Back in the NICU, This Time as Caregiver

Paula Darradji, left, cared for Marya Jazouli when she was a NICU patient. “She was tiny, and perfect, and while she had some early trouble, she has made everyone so proud,” Darradji said. “That she’s going to be a nurse is wonderful.”

Though she towers over her mother and sister these days, when third-year University of Virginia nursing student Marya Jazouli was born nearly 21 years ago, she fit snugly in the palm of her mother’s hand – all 2 pounds, 14 ounces of her.

Born at 28 weeks because of a detached placenta, Jazouli’s parents would spend their daughter’s first 66 days in the UVA Medical Center’s Neonatal Intensive Care Unit, where tiny Marya struggled against apnea, tubes and wires snaking across her thatch of black hair and liquid brown eyes.

“We were so scared and confused,” recalled her mother, Lena, “and in the beginning, when there were so many ups and downs, we were terrified every time the phone rang, worried that it’d be the hospital to tell us she’d stopped breathing.”

It was a terrifying ordeal, made exponentially harder given the Jazoulis’ recent relocation to Charlottesville, far from family members spread between Canada and Lebanon. But within two months, Marya stabilized, went home and settled into life as part of a family, joining her parents and older sister, Dania (who went on to graduate from UVA’s School of Engineering and Applied Science in 2015).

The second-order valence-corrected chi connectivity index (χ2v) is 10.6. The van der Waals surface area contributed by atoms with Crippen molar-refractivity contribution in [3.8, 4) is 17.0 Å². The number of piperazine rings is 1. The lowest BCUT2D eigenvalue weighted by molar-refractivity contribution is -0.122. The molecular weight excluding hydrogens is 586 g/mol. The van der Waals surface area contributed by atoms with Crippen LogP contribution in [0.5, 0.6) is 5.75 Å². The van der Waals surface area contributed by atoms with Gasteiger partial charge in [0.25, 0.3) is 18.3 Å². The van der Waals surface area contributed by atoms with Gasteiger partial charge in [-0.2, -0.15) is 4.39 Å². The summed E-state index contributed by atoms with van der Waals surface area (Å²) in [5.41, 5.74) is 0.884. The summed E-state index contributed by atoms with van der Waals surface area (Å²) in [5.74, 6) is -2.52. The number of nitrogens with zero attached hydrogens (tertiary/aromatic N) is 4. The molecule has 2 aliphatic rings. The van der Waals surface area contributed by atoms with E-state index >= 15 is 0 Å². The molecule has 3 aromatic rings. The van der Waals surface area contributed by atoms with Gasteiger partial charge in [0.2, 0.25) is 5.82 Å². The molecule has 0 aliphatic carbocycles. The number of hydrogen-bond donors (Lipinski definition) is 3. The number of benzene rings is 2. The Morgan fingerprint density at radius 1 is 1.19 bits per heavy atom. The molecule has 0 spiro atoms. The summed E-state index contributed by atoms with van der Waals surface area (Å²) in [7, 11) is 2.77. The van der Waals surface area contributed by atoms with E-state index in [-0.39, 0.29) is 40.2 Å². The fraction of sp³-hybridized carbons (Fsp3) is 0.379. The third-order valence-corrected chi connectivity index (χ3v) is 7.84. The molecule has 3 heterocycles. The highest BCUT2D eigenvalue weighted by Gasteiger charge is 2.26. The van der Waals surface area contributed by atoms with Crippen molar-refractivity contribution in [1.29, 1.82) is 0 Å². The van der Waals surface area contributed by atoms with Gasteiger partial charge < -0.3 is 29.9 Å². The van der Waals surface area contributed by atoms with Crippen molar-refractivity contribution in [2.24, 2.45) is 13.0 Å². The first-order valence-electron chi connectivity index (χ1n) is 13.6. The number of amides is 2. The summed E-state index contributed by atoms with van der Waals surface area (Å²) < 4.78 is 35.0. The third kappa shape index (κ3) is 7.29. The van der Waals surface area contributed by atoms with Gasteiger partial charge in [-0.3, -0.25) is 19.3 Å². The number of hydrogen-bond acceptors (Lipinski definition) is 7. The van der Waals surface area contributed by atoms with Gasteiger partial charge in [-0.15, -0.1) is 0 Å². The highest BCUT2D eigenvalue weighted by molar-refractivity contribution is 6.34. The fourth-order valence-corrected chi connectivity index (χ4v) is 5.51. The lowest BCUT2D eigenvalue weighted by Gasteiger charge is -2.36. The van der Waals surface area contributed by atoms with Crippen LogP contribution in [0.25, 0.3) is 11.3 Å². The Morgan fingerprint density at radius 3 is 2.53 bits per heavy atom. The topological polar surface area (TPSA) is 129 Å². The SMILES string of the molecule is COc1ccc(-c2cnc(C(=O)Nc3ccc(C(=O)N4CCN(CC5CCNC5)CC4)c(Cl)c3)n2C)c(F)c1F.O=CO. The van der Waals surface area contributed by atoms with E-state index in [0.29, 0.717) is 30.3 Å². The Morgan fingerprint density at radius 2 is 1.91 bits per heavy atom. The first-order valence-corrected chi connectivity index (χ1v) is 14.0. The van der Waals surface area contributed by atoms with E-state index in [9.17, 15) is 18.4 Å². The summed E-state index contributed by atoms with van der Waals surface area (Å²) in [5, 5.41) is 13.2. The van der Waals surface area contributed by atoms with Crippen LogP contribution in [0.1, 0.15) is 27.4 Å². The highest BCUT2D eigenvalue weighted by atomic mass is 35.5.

And though doctors had warned that Marya might experience hearing, vision or development problems as she grew, no health problems ever emerged, and today, two decades later, Marya – now on the eve of her 21st birthday – is in the thick of clinical rotations as a nursing student.

While shadowing UVA nurse Melissa Greenspon through the NICU last week – part of a 15-week obstetrics rotation done by all nursing students – Jazouli talked of coming full-circle, of the nurses who tended her first days and of the new perspective she has of her parents, who endured their daughter’s earliest days with equal parts fear and devotion.

“Being there in the NICU [as a nursing student] made me realize how proud I was of my parents,” Jazouli said, “and proud of myself, too, that I can be able to go back there.”

It’s also given her more clarity on her trajectory, which, until now, was focused generally on pediatrics.

“I knew I wanted to work in pediatrics or obstetrics, but shadowing in the NICU made me realize that my passion is really working with babies,” she said. “I can definitely see myself as a NICU nurse.”

That’s music to the ears of NICU nurse case manager Paula Darradji, who cared for Jazouli that spring 20 years ago and is one of a small handful of nurses still in touch with the Jazouli family.

“Marya’s one of our many success stories,” said Darradji, through tears, “and why this work is so satisfying. She was tiny, and perfect, and while she had some early trouble, she has made everyone so proud. That she’s going to be a nurse is wonderful.”

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Christine Phelan Kueter

School of Nursing